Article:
college graduation (Photo credit: TIMOTHY A. CLARY/AFP via Getty Images)
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These colleges just cancelled $17 million of student debt.
Here’s what you need to know.
Another group of colleges cancelled student debt for its students. Connecticut State Colleges and Universities (CSCU) will cancel $17 million in studet debt for community college students due to the Covid-19 pandemic. Here are the details:
will impact 18,161 students;
includes both current and former students;
student debt cancelled for accout balances from summer 2019 through spring 2021;
funded from the federal government; and
there are no conditions for students to get student debt forgiveness
Specifically, Connecticut State Colleges and Universities paid for the student debt forgiveness with funds from the Higher Education Emergency Relief Fund. This is a federal grant program that helps colleges and universities to discharge student debt due to the Covid-19 pandemic. The outstanding account balances were money that students owed directly to the colleges, rather than private loan owed to a lender or federal student loans owed to the government. Since 2020, Connecticut State Colleges and Universities has used stimulus funds to distribute more than $56 million in direct payments to students.
“Community college students have been hit especially hard by COVID-19,” CSCU President Terrence Cheng said. “By eliminating the debt those students owe to institutions, we are removing a hurdle that prevents far too many people from continuing their educational journeys. Our message to students is simple: you now have a clean slate, so if an account balance was standing in your way, you can now register for classes for the fall semester.”
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Connecticut State Colleges and Universities is among the first to cancel student debt for community college students (compared with students at four-year colleges), who have been hit especially hard during the Covid-19 pandemic. In recent months, multiple colleges have cancelled student debt for students in response to Covid-19. For example, South Carolina State University, the state’s only public Historically Black College and University (HBCU), cancelled $9.8 million of student debt for 2,500 students. Like Connecticut State Colleges and Universities, South Carolina State University accessed federal funds, including the Cares Act and the American Rescue Plan. Dallas College cancelled student loan debt for 14,000 students through the Emergency Fund For Colleges. Wilberforce University, America’s oldest private historically black university, cancelled all student loan debt and fines owed to the school from the classes of both 2020 and 2021. The announcement came only one day after President Joe Biden dropped student loan cancellation from his latest budget. Delaware State University, a public historically black university, cancelled up to $730,655 in student loan debt for more than 220 recent graduates who faced financial hardship during the Covid-19 pandemic. Like South Carolina State University, Delaware State used funds from the American Rescue Plan to fund student loan cancellation.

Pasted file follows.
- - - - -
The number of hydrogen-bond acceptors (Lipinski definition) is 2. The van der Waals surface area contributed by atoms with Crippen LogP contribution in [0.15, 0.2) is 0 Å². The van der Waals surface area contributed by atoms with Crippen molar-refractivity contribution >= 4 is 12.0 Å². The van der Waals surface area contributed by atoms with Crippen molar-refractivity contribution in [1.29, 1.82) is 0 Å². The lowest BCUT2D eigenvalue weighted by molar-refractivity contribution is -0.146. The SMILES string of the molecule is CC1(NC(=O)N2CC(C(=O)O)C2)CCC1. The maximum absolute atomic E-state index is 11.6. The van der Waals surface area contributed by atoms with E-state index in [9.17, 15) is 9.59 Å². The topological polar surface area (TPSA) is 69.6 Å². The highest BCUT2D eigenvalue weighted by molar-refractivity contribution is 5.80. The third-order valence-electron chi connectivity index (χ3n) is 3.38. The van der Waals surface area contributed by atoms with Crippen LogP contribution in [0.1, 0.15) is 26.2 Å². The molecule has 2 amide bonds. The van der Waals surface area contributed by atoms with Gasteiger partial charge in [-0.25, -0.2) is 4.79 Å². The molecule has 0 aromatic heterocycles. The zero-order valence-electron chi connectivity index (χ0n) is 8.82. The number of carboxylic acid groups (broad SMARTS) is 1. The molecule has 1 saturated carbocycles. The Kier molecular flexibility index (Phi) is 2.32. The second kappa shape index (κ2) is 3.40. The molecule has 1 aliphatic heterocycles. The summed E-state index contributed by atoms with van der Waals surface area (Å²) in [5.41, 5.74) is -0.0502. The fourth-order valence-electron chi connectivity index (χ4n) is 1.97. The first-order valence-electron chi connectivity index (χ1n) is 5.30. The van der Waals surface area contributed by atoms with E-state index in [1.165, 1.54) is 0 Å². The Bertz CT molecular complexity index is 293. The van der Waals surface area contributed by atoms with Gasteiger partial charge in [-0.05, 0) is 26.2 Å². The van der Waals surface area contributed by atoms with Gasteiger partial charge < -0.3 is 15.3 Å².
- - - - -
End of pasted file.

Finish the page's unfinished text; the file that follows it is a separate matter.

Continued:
Many student loan borrowers are asking whether student loan cancellation got cancelled. Without a clear path to wide-scale student loan cancellation, student loan borrowers are wondering what’s next for student loan repayment. This is despite the fact that Biden has cancelled $3 billion of student loans. However, it raises questions about who, if anyone, will cancel student debt. Will it be the government? Will it be colleges? Will it be employers? A combination? These colleges have proactively cancelled student debt with federal stimulus funds. However, some wonder whether this trend wll continue.
Will more colleges cancel student debt — including private and federal student loans?
Will colleges use stimulus funds, or will they use their own money?
Will more colleges eliminate student loans through a “no student loans” policy?
Will the cost of tuition be reduced so that college is more affordable and students can borrower fewer student loans?
In the meantime, make sure you have a game plan for your student loans. The best thing you can do now is to be proactive about your student loans. Here are some potential options to consider: